In news- As per the recent report Sambhar lake is fast losing its glory to illegal mining of salt, encroachments, increasing vegetation and declining migratory birds.
Key findings of the report
- The report was prepared by the department of environmental science at the Central University of Rajasthan.
- It claimed that by 2030 the lake will deteriorate to an extent of an ‘unrepairable’ situation causing an ecological imbalance in the entire region.
- The researchers have used the satellite imaging procured from the US government from the base year 1971 to 2021 to state that the wetland has decreased from 159.6 kilometres to just 17.4 kilometres in the same period.
- The report reveals that every year the lake is shrinking at the constant rate of 4.23% and going by this rate in 2059 it will completely disappear from the map.
- The next 8-9 years are important for conservation, else by 2030 it will achieve a stage that will make it impossible to even move an inch backwards.
- The report indicating major changes from 1971 to 2021 says that the wetland decreased by 142 kilometres.
- 30% of the Sambhar Lake’s area had been lost to mining and other activities, including the illegal salt pan encroachments.
- As per the scientific analysis of the four types of data- soil, water, birds, and remote sensing data, the researchers concluded that the situation is heading towards an environmental disaster leading to catastrophic for surrounding human habitat, flora and fauna.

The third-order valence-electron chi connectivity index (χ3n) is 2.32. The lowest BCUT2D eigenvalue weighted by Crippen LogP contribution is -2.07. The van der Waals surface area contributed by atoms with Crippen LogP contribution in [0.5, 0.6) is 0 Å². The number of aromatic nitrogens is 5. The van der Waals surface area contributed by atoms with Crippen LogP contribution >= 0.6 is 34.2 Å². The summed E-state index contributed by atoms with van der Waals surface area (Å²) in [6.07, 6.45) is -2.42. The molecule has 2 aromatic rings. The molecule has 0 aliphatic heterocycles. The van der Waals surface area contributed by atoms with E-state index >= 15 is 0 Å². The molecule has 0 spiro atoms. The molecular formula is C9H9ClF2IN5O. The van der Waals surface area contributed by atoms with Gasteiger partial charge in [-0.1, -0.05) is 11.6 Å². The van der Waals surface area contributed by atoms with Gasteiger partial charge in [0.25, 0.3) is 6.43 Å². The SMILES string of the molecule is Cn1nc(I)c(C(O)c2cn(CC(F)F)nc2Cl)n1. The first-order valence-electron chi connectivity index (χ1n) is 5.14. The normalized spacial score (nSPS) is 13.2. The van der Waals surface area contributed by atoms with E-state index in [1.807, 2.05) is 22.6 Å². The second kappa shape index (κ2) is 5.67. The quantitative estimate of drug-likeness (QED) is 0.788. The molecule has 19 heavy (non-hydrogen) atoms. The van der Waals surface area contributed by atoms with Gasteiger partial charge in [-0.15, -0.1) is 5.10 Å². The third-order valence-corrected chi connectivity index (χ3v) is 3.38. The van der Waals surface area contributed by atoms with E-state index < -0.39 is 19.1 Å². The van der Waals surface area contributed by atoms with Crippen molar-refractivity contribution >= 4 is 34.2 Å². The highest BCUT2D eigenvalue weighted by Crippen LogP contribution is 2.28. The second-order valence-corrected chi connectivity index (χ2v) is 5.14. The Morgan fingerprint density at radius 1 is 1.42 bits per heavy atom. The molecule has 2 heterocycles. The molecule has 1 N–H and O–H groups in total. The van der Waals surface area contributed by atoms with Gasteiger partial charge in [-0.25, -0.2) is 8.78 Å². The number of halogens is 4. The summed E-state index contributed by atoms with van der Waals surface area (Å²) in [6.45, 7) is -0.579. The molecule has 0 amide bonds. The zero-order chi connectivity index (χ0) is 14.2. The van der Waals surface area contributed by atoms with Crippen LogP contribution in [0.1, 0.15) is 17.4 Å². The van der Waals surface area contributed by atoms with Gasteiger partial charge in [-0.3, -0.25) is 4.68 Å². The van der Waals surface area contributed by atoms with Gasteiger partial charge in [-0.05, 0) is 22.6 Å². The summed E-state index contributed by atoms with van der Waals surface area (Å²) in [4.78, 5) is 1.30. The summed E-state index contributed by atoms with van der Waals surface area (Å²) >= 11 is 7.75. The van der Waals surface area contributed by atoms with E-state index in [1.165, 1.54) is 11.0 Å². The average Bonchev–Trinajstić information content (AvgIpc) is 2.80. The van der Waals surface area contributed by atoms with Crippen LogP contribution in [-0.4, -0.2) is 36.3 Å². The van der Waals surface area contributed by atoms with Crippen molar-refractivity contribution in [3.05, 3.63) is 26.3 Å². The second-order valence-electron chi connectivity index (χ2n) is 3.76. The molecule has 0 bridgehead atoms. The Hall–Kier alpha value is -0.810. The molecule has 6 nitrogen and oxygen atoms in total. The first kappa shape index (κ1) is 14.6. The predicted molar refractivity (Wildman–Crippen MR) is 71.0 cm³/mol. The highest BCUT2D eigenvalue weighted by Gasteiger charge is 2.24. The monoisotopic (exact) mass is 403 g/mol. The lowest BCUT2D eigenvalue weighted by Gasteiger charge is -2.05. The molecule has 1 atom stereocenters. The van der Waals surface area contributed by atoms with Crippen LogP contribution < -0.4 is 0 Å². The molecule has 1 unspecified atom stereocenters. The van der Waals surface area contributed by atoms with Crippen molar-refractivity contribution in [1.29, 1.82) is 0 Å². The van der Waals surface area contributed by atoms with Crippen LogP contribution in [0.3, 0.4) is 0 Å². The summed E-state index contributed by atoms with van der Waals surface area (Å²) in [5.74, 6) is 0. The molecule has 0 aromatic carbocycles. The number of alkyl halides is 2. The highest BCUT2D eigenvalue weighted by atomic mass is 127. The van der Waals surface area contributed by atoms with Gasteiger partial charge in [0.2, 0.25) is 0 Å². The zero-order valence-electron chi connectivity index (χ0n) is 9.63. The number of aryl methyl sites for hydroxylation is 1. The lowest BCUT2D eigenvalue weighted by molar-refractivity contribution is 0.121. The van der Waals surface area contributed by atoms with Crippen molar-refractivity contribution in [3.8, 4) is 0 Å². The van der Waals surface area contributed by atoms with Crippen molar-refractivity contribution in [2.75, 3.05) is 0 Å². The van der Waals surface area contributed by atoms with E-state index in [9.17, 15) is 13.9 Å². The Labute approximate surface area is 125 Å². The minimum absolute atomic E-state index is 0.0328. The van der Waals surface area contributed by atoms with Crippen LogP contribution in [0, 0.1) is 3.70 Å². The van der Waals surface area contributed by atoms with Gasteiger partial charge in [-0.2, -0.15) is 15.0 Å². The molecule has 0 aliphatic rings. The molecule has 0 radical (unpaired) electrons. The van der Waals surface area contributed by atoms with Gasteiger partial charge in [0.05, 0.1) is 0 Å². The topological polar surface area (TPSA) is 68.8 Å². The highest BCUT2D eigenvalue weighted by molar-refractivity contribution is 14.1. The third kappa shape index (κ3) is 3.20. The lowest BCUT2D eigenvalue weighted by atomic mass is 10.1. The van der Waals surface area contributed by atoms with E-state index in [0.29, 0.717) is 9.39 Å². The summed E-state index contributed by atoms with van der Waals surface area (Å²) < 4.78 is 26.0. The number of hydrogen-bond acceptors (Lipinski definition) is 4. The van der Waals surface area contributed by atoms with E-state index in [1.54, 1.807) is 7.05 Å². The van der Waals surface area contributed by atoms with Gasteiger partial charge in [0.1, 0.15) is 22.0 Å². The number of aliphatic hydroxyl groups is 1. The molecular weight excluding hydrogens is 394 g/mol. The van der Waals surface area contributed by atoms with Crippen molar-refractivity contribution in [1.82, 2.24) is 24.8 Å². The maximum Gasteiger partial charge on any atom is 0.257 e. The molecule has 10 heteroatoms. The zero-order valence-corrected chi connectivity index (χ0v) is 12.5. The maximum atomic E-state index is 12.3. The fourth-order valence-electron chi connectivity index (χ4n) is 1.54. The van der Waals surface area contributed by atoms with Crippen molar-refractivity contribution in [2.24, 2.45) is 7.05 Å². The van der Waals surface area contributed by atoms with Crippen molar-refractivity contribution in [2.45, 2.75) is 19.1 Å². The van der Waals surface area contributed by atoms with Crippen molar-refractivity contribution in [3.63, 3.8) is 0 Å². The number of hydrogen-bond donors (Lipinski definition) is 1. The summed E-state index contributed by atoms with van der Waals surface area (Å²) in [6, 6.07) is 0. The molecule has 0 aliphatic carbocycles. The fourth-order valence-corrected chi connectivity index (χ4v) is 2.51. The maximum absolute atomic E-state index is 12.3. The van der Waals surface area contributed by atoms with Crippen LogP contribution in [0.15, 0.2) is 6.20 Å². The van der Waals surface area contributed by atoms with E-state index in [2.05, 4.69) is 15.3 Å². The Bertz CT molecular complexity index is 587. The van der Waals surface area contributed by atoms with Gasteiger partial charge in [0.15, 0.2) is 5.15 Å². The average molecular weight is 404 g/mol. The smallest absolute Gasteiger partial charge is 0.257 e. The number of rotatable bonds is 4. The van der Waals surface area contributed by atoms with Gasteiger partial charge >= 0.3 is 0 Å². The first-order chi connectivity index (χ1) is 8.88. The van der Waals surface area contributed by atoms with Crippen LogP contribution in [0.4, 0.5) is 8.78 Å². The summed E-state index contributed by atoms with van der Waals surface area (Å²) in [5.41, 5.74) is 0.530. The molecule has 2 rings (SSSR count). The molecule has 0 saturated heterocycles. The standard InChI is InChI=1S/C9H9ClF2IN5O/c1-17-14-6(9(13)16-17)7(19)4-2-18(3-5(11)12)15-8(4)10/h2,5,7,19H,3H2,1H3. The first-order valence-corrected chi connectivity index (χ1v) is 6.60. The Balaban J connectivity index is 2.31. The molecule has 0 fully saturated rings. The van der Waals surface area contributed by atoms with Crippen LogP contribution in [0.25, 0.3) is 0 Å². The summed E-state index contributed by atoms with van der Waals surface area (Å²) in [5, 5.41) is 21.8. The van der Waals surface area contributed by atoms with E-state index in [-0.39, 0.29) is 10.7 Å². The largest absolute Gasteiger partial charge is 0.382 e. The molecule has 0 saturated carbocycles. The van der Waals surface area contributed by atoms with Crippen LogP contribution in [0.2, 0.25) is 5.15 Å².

- The study has recommended an urgent action to restore the lake’s ecosystem for protecting the birds and biodiversity as well as the salt production.
- The team has recommended that Sambhar Lake Development Authority should be formed by taking experts from multiple agencies.
About Sambhar Lake
- It is located in Rajasthan.
- The lake straddles Nagaur and Jaipur districts and borders on the Ajmer district.
- Sambhar Salt Lake is India’s largest saline lake and is the source of most of Rajasthan’s salt production.
- It surrounds the historical Sambhar Lake Town.
- It is surrounded by the Aravali hills on all sides.
- The lake receives water from six rivers: Mantha, Rupangarh, Khari, Khandela, Medtha and Samod.
- Lake has a 5700 square km catchment area.
- The lake is an extensive saline wetland, with water depth fluctuating from as few as 60 centimetres (24 in) during the dry season to about 3 meters (10 ft) at the end of the monsoon season.
- It occupies an area of 190 to 230 square kilometers based on the season.
Ecological significance of the lake
- Sambhar has been designated as a Ramsar site (recognized wetland of international importance) because the wetland is a key wintering area for tens of thousands of pink flamingos and other birds that migrate from northern Asia and Siberia.
- The specialized algae and bacteria growing in the lake provide striking water colours and support the lake ecology that, in turn, sustains the migrating waterfowl.
- There is other wildlife in the nearby forests, where Nilgai move freely along with deer and foxes.